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Best Utah ski school for never-evers?

post #1 of 21
Thread Starter 
I am hoping to convince my wife to learn how to ski. She is very skeptical, so I am trying to make this as easy as possible. If it does not go well, I may not have a second chance to convince her, so selecting the right ski school for her to learn at is very important. I would like to plan a trip to Utah (I went with two friends last year and loved it!). My question is, which Utah ski school is the best for adult never-evers? I am looking at group lessons, not private, since cost is a factor. A suitable number of uncrowded green runs is a factor as well, so that she will be able to get some practice in addition to the ski school lessons on terrain that will not be overwhelming for a beginner. My initial thought is Alta because I thought their green runs were quite good and weren't too crowded (at least the day I was there), but am open to any and all suggestions. Can anybody recommend a particular ski school (and give some reasoning behind their choice)? Thanks in advance for the help!
post #2 of 21
Buckeye,

At least you are smart enough to not try to teach her yourself! Alta is a great choice! Albion basin is made for beginners and the teaching staff is second to none. Bonus: No boarders. Stay away from Snowbird, there are virtually NO real green runs there and she will be miserable. Brighton is a great place to learn but you will have to endure hoards of boarders, Dude! Park City and Deer Valley have great schools but are expensive. If she gets to where she can handle a moderate, groomed blue run, consider driving the extra 30 minutes to Powder Mountain. They have MILES of ego-building blue cruiser terrain, and they are inexpensive.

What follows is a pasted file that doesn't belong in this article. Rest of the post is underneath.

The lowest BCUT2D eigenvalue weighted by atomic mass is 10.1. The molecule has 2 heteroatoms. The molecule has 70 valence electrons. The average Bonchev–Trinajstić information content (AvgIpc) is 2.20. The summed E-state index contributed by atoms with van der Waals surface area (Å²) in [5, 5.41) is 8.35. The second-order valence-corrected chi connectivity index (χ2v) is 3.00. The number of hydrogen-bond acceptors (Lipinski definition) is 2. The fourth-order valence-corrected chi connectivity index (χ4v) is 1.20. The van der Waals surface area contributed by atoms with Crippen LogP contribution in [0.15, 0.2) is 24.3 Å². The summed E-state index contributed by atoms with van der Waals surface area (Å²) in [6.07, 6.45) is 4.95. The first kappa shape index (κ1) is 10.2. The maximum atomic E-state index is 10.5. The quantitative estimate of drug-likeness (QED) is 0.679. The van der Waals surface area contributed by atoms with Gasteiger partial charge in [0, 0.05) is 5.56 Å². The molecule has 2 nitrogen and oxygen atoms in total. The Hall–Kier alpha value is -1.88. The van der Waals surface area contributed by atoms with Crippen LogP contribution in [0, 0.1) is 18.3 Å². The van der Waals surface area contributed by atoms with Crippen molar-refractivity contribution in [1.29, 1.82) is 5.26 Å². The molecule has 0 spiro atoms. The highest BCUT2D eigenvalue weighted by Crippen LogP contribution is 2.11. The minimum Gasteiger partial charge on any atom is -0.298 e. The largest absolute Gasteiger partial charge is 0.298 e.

Have a great time!

Mtngeo
post #3 of 21
If you do decide on Alta, make sure to stop by the Alta Peruvian (to show her what old time ski lodging is like) and then the Cliff Lodge at Snowbird (to show her the other side of the coin). While you're at the 'Bird, stop in the main lodge and sight see the Tram and the shops.

Wherever you decide to go, make back up plans for alternate excursions (e.g. tubing [snowbird], snowmobile[deer valley], shopping [park city], sleigh rides [canyons/DV], horseback riding). If there is the least amount if hesitancy, reassure her that if she does not like it, there will be other things to do. On trips like these it helps a lot to take "the pressure" off.